Important records could be lost to future generations if local cuts are not reversed, according to the Scottish Council on Archives.
There is a growing interest in tracing family trees
A growing number of tourists have been visiting Scotland to trace their family trees, but some councils do not have enough experts to help them.
The councils have insisted that their archives would still available to the public.
However, genealogists said they were concerned at a reduction in service.
Edinburgh's city archives are closed and the archivists in Argyll and Bute and Dumfries and Galloway were not replaced by full-time staff when they retired.
This comes at a time when some local archives have reported a 50% increase in the number of requests for information.
Professor Irene O'Brien, who chairs the Scottish Council on Archives, said: "The real concern is that we don't have professional staff actually managing the councils' records to make sure they survive for the future.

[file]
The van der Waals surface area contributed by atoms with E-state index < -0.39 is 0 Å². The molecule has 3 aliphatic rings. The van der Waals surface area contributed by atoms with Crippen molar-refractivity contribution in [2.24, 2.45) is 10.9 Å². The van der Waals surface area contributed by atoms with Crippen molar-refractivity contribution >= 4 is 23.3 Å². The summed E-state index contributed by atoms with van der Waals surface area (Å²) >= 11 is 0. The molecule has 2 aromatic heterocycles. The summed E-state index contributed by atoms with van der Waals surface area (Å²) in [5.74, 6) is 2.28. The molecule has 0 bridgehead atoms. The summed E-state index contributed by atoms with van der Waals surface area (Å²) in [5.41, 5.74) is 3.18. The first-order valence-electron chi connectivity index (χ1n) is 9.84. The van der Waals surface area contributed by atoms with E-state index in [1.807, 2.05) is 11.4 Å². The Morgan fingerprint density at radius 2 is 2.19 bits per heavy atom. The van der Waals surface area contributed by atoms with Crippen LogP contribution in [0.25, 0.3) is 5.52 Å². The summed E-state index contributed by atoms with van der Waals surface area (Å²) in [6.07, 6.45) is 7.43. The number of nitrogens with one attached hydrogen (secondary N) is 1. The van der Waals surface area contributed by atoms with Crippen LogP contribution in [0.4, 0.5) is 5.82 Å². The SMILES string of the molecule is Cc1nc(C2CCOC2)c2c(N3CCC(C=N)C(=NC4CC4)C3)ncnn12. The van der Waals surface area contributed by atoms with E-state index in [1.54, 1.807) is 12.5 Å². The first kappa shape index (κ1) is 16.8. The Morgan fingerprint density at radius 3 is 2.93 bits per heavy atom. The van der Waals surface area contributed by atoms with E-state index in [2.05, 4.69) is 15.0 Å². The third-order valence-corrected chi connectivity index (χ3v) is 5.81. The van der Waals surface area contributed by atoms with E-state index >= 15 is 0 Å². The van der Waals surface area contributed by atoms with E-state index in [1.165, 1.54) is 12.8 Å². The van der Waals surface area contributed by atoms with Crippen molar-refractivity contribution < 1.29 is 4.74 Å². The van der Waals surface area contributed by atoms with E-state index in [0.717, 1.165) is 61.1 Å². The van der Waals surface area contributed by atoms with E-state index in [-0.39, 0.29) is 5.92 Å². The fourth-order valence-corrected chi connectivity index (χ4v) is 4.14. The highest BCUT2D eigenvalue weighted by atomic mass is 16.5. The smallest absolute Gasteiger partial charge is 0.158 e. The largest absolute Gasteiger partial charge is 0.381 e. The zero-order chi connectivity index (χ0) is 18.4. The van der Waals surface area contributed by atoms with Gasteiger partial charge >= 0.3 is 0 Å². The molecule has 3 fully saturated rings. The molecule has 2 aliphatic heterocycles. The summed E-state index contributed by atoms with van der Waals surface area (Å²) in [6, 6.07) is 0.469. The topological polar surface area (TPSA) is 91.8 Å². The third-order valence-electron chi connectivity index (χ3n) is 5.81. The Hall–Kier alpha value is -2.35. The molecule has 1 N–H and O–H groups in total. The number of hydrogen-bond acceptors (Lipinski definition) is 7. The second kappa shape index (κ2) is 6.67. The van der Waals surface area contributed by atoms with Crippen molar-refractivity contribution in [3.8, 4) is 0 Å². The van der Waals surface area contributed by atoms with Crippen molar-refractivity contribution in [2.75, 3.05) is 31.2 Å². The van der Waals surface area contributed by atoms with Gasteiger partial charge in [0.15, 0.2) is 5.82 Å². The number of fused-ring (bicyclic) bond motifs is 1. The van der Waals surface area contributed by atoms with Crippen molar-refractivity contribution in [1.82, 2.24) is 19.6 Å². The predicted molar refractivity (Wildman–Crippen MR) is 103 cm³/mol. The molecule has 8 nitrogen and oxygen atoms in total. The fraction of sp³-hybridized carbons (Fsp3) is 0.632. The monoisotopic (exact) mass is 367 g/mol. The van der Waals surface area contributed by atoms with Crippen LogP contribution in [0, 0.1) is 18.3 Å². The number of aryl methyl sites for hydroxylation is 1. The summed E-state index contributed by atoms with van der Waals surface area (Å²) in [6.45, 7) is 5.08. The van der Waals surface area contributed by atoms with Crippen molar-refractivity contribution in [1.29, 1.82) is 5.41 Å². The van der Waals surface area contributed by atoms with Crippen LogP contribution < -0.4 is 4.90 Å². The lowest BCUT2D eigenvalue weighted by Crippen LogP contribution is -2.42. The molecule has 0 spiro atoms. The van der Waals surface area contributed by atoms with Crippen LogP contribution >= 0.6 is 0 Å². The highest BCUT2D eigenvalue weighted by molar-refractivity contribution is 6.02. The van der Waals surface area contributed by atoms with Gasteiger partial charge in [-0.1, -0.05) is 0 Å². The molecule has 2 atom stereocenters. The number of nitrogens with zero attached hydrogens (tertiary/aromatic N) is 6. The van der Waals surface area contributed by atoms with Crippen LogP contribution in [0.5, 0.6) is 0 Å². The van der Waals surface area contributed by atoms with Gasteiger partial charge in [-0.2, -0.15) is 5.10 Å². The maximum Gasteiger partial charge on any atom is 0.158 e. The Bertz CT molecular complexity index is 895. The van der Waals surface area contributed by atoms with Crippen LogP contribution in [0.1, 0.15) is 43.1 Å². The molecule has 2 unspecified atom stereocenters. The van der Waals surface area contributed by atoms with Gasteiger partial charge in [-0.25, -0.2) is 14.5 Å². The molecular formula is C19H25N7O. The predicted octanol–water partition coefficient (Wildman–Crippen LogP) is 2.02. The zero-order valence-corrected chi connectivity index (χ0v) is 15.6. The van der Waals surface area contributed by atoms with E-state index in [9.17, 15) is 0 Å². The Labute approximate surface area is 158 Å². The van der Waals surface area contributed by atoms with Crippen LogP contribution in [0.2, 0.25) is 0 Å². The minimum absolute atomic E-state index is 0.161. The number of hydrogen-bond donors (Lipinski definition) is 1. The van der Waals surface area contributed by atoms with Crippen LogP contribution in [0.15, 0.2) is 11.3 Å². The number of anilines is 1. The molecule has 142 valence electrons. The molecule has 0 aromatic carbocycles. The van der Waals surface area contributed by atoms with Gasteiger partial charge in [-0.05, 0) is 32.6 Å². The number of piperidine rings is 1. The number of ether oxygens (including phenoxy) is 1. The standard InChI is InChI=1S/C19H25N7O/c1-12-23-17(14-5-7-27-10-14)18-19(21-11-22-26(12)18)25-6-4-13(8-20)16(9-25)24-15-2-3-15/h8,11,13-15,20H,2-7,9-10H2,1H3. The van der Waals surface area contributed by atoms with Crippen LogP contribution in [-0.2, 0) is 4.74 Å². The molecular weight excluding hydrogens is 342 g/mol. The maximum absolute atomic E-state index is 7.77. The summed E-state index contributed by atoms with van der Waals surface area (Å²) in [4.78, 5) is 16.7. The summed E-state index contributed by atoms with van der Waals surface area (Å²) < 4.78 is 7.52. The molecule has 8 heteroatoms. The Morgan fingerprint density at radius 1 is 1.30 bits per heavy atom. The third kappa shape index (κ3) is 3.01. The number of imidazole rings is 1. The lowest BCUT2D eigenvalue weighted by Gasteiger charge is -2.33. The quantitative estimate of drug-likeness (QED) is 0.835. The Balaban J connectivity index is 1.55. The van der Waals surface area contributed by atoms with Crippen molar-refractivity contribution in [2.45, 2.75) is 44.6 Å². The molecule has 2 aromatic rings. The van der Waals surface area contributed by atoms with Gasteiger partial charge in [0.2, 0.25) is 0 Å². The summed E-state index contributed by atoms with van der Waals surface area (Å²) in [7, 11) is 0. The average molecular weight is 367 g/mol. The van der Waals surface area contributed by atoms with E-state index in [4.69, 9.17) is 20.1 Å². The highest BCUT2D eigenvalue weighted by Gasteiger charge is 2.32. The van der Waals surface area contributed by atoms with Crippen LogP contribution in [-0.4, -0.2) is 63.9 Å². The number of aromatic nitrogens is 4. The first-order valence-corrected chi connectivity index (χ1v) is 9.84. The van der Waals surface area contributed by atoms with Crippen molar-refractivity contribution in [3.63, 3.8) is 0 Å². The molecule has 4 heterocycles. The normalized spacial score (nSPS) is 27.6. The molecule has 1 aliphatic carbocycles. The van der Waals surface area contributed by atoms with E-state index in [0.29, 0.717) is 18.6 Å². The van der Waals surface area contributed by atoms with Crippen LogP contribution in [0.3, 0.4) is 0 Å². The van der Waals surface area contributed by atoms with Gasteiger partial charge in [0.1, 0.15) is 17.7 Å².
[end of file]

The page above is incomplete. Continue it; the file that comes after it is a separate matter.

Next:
"What we do today is what helps records survive for the future in 50 or 100 years' time."
She told BBC Scotland that the cutbacks were short-sighted.
"The one-off visitor is obviously affected because they have travelled across the world to use the archives," said Prof O'Brien.
"If they happen to be closed that day, or if the person there does not know the collection well enough and they don't get the service they need, then they come away with a very bad impression of what Scotland's archives are about."